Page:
CHARLESTON, S.C. — On Tuesday night Charleston, South Carolina was the focal point of Democratic politics.
It was the last time the potential Democratic presidential nominees took the stage together before South Carolina's First in the South primary and Super Tuesday.
Voters in the Palmetto State will head to the polls on Saturday and absentee voting is already underway.
With so much political activity expected in Charleston, voters and supporters from both parties descended on the Gaillard Center.
For Democrats across the state and nation, it was an opportunity to appeal directly to candidates and hear from them on the debate stage.
Janie Westenfelder and her friend, Michelle Songer, were decked out in Pete for America gear supporting candidate Pete Buttigieg.
"Well for me, it’s a lot of social issues. So, we’re talking gun control, common sense gun reform, criminal justice reform, women’s right to choose, equality for all, voter rights. Those are the things that are so critical to keeping our democracy true to its promise when the Founding Fathers started our great experiment," Westenfelder said about the issues most important to her.
She also mentioned climate change and the need for more clean jobs in the state.
Westenfelder and Songer said there was nothing that could happen on the debate stage Tuesday night to change their support before Saturday. However, the two said they would "vote blue" no matter whom ended up with the nomination.
Elsewhere in Charleston, voters with the Conservation Voters of South Carolina were urging all the candidates to speak on climate change and its impact on the state, particularly Charleston.
“This is an emergency. This is something that can’t wait two years, three years, four years. People must be doing something right now, and that’s what I need to hear from every single candidate, what are they going to do? I mean there’s one who says on day I’m going to declare a federal emergency, I want every one of them to be able to say that," said Stewart Weinberg.
Weinberg said he's lived in Charleston about 9 years and is very concerned about greenhouse gas emissions and rising sea levels.
"My son, he developed asthma at the age of four. And we’re all being told that it’s environmental, meaning the pollutants that’s in the air. So, something needs to be done about that," said Raneisha Holmes.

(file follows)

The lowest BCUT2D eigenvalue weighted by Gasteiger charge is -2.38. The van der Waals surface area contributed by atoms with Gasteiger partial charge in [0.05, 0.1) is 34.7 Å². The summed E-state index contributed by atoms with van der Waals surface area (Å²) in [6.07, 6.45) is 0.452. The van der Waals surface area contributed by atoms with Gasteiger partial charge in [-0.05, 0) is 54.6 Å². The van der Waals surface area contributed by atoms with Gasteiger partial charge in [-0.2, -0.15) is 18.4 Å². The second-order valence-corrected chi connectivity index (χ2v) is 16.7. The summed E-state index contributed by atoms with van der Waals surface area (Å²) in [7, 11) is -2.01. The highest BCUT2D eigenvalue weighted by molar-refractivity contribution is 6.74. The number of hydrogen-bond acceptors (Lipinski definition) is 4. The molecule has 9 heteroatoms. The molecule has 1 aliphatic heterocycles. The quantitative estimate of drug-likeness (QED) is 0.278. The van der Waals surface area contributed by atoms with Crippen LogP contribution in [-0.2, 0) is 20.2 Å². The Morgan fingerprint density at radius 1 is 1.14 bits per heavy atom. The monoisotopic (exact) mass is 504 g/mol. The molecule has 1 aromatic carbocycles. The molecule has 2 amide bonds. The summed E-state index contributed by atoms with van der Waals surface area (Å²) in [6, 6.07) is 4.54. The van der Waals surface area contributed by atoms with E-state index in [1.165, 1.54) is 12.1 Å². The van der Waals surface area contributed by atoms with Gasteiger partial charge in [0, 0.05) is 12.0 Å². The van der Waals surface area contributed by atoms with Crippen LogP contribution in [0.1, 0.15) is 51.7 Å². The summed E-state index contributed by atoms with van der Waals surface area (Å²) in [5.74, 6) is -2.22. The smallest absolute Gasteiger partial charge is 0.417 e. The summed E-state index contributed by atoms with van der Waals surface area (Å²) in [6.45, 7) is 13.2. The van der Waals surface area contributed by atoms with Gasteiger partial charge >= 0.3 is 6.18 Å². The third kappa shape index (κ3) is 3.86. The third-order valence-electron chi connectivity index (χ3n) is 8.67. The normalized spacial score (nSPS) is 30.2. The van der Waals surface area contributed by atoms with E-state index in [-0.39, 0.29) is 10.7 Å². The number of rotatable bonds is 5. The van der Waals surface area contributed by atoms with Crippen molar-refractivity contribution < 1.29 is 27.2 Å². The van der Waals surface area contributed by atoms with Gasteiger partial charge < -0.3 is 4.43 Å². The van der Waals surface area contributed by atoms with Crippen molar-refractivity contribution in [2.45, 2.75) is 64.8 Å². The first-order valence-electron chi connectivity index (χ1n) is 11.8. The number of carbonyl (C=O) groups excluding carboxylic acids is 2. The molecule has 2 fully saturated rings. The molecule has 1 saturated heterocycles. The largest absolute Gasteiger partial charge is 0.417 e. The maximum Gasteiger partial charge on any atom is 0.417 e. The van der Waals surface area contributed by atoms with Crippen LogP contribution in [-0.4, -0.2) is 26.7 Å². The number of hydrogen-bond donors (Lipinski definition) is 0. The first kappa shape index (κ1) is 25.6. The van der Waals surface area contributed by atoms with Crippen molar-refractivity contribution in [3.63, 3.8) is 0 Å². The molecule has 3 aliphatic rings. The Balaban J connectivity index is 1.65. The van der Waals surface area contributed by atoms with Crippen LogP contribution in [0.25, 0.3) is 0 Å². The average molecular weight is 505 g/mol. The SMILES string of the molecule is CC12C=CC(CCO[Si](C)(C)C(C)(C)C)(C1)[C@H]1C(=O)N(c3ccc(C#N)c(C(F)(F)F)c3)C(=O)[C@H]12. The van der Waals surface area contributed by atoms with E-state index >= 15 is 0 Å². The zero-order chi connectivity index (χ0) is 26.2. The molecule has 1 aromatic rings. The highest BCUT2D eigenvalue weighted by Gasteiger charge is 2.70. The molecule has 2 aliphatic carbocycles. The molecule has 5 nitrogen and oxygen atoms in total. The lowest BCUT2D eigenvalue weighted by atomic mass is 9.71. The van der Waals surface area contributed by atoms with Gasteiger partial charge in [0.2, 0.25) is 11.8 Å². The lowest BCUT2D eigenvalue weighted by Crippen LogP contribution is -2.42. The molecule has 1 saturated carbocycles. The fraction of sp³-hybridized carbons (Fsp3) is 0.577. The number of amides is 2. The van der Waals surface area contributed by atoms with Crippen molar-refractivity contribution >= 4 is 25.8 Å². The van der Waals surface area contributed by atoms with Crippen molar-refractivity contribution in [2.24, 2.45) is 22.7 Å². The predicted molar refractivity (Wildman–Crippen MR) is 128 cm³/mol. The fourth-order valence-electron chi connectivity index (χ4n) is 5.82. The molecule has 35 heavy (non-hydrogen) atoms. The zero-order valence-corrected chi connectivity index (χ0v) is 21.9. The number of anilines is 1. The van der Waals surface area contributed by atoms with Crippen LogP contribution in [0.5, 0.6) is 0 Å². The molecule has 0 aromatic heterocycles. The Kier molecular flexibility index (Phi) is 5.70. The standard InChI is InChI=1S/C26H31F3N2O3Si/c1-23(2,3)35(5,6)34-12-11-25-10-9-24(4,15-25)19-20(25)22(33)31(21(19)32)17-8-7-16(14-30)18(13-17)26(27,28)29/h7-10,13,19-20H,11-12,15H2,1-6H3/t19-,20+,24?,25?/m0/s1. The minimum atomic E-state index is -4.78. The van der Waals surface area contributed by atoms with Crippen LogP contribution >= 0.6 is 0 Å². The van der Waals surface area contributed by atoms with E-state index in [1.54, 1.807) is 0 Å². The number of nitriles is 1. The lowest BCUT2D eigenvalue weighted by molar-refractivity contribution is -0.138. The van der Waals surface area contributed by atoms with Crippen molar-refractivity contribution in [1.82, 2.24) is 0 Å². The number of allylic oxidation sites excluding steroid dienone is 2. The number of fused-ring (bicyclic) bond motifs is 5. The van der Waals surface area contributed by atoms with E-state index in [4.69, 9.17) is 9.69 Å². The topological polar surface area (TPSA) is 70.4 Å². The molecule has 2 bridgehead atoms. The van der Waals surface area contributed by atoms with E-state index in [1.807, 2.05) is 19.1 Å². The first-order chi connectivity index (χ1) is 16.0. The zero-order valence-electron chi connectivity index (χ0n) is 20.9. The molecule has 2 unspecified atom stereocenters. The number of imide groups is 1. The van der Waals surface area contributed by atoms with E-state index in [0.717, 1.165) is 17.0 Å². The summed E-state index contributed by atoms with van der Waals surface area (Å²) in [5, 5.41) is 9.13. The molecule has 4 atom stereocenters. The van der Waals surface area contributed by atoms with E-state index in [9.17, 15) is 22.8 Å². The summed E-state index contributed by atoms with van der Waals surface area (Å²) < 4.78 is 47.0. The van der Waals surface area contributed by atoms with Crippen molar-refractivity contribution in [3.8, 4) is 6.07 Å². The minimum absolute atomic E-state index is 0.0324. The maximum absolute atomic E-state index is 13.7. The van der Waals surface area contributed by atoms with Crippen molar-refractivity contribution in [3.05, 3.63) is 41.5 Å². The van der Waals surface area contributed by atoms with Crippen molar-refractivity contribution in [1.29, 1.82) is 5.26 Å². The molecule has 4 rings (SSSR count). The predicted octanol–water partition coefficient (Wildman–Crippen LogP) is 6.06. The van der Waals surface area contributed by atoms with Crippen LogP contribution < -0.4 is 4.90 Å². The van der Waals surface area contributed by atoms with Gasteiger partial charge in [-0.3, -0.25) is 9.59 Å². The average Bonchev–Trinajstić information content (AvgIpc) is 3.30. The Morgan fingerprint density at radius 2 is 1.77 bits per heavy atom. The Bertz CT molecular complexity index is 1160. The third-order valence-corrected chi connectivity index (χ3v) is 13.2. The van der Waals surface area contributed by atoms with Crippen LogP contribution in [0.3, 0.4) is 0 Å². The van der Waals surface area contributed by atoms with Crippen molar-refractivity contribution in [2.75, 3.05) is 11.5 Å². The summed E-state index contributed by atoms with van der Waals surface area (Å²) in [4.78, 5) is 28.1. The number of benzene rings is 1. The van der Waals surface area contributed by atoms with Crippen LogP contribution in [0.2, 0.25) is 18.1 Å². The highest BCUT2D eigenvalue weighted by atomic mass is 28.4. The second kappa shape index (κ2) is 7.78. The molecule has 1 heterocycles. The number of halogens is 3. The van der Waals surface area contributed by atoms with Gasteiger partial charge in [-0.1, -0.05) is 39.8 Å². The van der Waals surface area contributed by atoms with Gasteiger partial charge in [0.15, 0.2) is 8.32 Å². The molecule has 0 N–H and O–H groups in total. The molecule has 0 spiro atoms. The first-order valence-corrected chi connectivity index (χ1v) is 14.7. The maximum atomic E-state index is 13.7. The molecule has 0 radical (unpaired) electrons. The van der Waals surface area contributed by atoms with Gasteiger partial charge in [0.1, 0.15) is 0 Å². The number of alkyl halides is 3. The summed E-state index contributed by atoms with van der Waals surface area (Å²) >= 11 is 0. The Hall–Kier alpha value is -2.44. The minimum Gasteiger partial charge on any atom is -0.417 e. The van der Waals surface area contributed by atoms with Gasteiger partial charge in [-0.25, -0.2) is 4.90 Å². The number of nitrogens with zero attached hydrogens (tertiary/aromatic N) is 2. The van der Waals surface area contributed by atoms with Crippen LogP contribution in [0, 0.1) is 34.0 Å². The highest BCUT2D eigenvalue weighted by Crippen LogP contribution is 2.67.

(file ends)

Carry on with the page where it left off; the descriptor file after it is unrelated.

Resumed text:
Holmes, born and raised in North Charleston, said climate change and environmental justice are connected.
The North Charleston native remarked how, in her view, minority communities are often in neighborhoods more likely to flood, due to lower prices on properties, and then suffer the consequences without the economic means to help themselves.
Both Holmes and Weinberg both considered climate change their most important issue headed into 2020 voting.
From a nonpartisan perspective, the AARP of South Carolina said it was keeping an open mind on Tuesday night and was hosting a watch party for some of its members.
"One of the issues that we know as a country and especially in South Carolina is reducing the cost of prescription drugs. We’ve been at it now for about a year and a half with our ‘Stop the Greed’ campaign, focusing on how we can effectively reduce the cost of prescription drugs especially in South Carolina when you have 33 percent of our residents statewide who have a prescribed medicine that they’ve quit taking cause they can’t afford it," said Patrick Cobb with the AARP.
Cobb continued, saying they hoped candidates discussed social security and other benefit and retirement issues as well. He also urged candidates to address the need for affordable housing for retirees, especially in coastal communities.
Outside the venue, protesters and supporters gathered for hours leading up to the debate.
Former Vice President Joe Biden had an active group of supporters, featuring a drummer and music from loudspeakers. Later in the evening, the group merged with some Pete Buttigieg supporters.
There were also protests for equal rights for all, Medicare for all, and people urging the Democratic Party to say "yes" on charter schools.
But, there were also supporters of President Donald Trump at the site on Tuesday night.
Dozens of Trump supporters, many wearing MAGA hats and carrying "Trump Pence 2020" signs, stayed on both sides of the street to make their voice heard in support for the President's agenda and a second term.
"I'm hoping to hear a lot more of the same to be honest with you. With a lot less flack from the other side, maybe a little more help," said Terence Jenkins, a self-described Trump supporter.
"I mean I've listened to a lot of them, out of respect, and I just think they're so different that I don't think there's anything I can hear tonight," Jenkins added, when asked if Democrats on the stage could change his mind.
The Charleston native told WLTX he liked the President's work on the economy and international relations.
Joe Jackson with the Republican National Committee said neither the national party nor S.C. GOP was putting money, time, or effort into asking their voters to participate in Saturday's primary.
Jackson added the SCGOP and RNC were placing their own billboards supporting the President around Charleston and had mobile billboards on vehicles to circle the area during the week.
South Carolina's primary is on Saturday, February 29th and polls will be open from 7am to 7pm.